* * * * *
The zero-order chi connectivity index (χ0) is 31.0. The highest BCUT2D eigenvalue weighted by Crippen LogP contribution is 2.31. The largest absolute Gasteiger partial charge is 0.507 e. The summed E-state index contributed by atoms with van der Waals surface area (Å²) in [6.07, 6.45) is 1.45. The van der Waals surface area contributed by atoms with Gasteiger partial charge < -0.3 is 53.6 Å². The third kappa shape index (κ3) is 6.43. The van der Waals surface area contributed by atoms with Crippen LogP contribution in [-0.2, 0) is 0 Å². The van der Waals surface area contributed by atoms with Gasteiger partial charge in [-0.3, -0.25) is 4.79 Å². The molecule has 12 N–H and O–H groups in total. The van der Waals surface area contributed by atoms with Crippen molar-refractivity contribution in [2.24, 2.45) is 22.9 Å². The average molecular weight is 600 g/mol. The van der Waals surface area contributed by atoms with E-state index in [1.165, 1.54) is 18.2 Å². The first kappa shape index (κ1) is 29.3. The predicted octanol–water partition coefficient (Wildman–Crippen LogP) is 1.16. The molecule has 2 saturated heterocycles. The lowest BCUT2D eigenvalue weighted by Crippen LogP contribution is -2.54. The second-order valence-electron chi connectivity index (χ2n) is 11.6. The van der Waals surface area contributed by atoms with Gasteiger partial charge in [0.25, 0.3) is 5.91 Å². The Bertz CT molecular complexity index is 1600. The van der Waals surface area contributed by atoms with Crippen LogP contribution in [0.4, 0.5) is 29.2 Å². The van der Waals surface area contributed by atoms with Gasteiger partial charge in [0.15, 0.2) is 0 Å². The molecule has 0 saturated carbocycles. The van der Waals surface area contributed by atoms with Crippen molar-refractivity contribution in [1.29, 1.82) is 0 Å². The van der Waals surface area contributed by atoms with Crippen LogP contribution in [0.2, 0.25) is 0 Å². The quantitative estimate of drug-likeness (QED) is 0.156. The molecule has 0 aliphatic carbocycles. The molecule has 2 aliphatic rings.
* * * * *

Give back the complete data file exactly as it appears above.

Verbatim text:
The zero-order chi connectivity index (χ0) is 31.0. The highest BCUT2D eigenvalue weighted by Crippen LogP contribution is 2.31. The largest absolute Gasteiger partial charge is 0.507 e. The summed E-state index contributed by atoms with van der Waals surface area (Å²) in [6.07, 6.45) is 1.45. The van der Waals surface area contributed by atoms with Gasteiger partial charge < -0.3 is 53.6 Å². The third kappa shape index (κ3) is 6.43. The van der Waals surface area contributed by atoms with Crippen LogP contribution in [-0.2, 0) is 0 Å². The van der Waals surface area contributed by atoms with Gasteiger partial charge in [-0.3, -0.25) is 4.79 Å². The molecule has 12 N–H and O–H groups in total. The van der Waals surface area contributed by atoms with Crippen molar-refractivity contribution in [2.24, 2.45) is 22.9 Å². The average molecular weight is 600 g/mol. The van der Waals surface area contributed by atoms with E-state index in [1.165, 1.54) is 18.2 Å². The first kappa shape index (κ1) is 29.3. The predicted octanol–water partition coefficient (Wildman–Crippen LogP) is 1.16. The molecule has 2 saturated heterocycles. The lowest BCUT2D eigenvalue weighted by Crippen LogP contribution is -2.54. The second-order valence-electron chi connectivity index (χ2n) is 11.6. The van der Waals surface area contributed by atoms with Gasteiger partial charge in [0.25, 0.3) is 5.91 Å². The Bertz CT molecular complexity index is 1600. The van der Waals surface area contributed by atoms with Crippen LogP contribution in [0.4, 0.5) is 29.2 Å². The van der Waals surface area contributed by atoms with Gasteiger partial charge in [0.15, 0.2) is 0 Å². The molecule has 0 saturated carbocycles. The van der Waals surface area contributed by atoms with Crippen molar-refractivity contribution in [1.29, 1.82) is 0 Å². The van der Waals surface area contributed by atoms with Crippen LogP contribution in [0.2, 0.25) is 0 Å². The quantitative estimate of drug-likeness (QED) is 0.156. The molecule has 0 aliphatic carbocycles. The molecule has 2 aliphatic rings.